Current topics explained by RUG experts
Maarten van Wijhe
Researched the effect of vaccines
‘We looked at it from an alternate point of view: what would have happened if we hadn’t had access to these vaccines? To answer that question, we studied the period before these common vaccines were introduced, so before the 1950s. Based on the trends from that time, we created an alternative scenario. Our biggest conclusion was that we prevented between six and twelve thousand deaths among people born between 1953 and 1992.
We used a similar method to estimate the number of cases of disease. Taking into account the number of cases that were actually reported – after all, not everyone goes to the doctor when they’re ill – we estimate a prevention rate of 50 to 90 percent, depending on the kind of disease.
Most importantly, we prevented the deaths and diseases of many children. Some of these diseases are still prevalent today. Take pertussis, or whooping cough, for example. And a few years ago there was an outbreak of measles in the bible belt. That outbreak killed one person. Whooping cough has some nasty symptoms: a harsh cough and shortness of breath. Some children even have to be admitted to the hospital when these symptoms worsen.
Diphtheria is relatively rare, fortunately. This causes swelling around the throat. In the worst cases it can lead to asphyxiation, and it can damage the cardiac muscle. We know that measles can lead to neurological complications, such as encephalitis. Tetanus is also very rare these days. A classic example is people catching tetanus from stepping on a rusty nail. Tetanus can lead to all sorts of muscle spasms. When that spreads, it can lead to spasms in the muscles we need to breathe, or it can affect the cardiac muscle. If an expectant mother is infected with rubella, this can lead to birth defects. So they’re certainly serious diseases.’
Dean of Global Health at the department of Medical Science
‘I’m a doctor of tropical medicine and I lived and worked in Africa in the eighties and nineties. I’ve seen so many children die of preventable diseases like the measles, polio, tetanus, and even rabies. Seeing children die in my arms has given me a strong opinion on vaccination. The Dutch news showed parents of a boy who died of meningococcus last summer.
They blamed the Dutch government for not initiating a large-scale vaccination programme sooner. Other parents are also demanding their children be vaccinated against meningococcus, and fast. That sense of urgency is very important. In Africa, mothers would walk for two hours, carrying their children on their back, because they had seen others die of a preventable disease. That’s how much they cared about their children.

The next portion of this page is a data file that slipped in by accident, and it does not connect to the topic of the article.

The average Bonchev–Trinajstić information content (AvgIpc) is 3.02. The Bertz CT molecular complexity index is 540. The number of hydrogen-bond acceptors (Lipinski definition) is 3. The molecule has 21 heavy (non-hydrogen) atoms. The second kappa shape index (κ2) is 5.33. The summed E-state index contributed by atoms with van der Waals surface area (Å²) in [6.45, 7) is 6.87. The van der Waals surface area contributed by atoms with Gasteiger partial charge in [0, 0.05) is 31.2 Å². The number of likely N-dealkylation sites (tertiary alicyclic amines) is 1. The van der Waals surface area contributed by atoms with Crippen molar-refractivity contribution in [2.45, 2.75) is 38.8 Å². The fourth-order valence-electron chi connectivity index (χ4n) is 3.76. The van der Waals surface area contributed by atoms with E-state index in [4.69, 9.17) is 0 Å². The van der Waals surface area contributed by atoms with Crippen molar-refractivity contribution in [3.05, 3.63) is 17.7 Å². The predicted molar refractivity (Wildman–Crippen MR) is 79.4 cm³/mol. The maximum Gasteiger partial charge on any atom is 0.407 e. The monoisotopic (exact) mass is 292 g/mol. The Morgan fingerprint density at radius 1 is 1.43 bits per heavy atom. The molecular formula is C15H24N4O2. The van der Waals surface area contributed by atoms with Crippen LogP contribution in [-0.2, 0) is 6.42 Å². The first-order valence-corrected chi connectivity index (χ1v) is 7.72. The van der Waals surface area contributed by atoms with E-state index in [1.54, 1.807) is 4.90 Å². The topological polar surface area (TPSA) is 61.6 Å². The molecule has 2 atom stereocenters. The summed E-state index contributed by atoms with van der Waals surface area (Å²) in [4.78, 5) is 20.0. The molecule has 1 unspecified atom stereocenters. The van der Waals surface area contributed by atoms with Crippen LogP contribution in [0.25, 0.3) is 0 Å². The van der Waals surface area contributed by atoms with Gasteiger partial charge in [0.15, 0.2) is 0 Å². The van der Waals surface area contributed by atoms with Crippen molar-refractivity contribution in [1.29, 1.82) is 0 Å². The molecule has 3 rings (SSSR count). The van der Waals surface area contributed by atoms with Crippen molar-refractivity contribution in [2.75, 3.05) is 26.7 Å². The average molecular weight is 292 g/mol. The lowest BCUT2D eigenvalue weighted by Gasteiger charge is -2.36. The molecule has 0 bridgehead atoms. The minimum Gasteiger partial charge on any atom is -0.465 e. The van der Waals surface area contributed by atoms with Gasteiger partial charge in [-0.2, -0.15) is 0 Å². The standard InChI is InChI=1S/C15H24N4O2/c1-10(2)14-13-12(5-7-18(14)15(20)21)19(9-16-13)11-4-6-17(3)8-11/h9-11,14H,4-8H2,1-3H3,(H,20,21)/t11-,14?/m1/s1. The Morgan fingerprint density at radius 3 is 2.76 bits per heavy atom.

A large percentage of the anti-vaxxer movement gets its reasoning from an article in The Lancet that claimed there was a link between the MMR vaccine and autism. That article was retracted because it was unsubstantiated. But the anti-vaxxer movement will tell you that that was a political decision. This is not a discussion you can win with scientific arguments.
So what we have to do is show how deadly these diseases are, and how much suffering they cause. I also think we should make parents who do vaccinate their children aware of the danger parents who don’t vaccinate pose to the former children’s health. Young babies can get infected with polio or measles, if they’re too young to be vaccinated. Not vaccinating your children poses not only a danger to them, but also to other children in their environment. So parents’ councils and school boards have to take a stand. They have to say that they won’t allow those people to endanger other children.
That way it becomes a societal discussion, rather than a discussion between scientists and anti-vaxxers. The latter will just claim that scientists are in bed with the pharmaceutical industry and are only interested in making money. That’s not a discussion we’ll ever win.’
Professor of Immunology and Rheumatology (UMCG)
‘I get the impression that this discussion is generational: young people have simply forgotten how terrible these diseases are. One PhD student did a vaccination study with us and made a call for older people to come forward.
It was amazing how many people signed up. I think my generation remembers how bad it was. I’m 61, and I had an aunt who had polio, and she was crippled for life. Parents considering vaccination nowadays get a lot of their information online, but I think it’s difficult for them to properly understand what they read.
That’s not to say that we as scientists haven’t made mistakes in the past: the whole pandemic scare with the swine flu was a total fiasco, while we fully underestimated the impact of Q fever. That was a blow to our authority on the matter.
Infectious diseases will continue to play a larger role in the future. There are always new pathogens, new bacteria and viruses. Healthcare will have a hard time fighting them all, because the population is growing increasingly older, and more mobile: people can travel from country to country very easily, and infections spread fast. The elderly are more vulnerable as well, because their immune system declines.
I am currently part of a European research consortium where we are trying to figure out which infectious diseases affect the elderly the most. We think it might be influenza, pneumonia, and shingles. One of our goals is to get the research results to back this up.
I do think we’ll introduce new vaccines for the elderly in the future, but they’ll probably be developed on a personalised basis. We can take someone’s ‘blood fingerprint’ and determine which vaccines they need. Other people might not need vaccinations at all. That’s the definition of personalised medicine. But we’re not there yet.’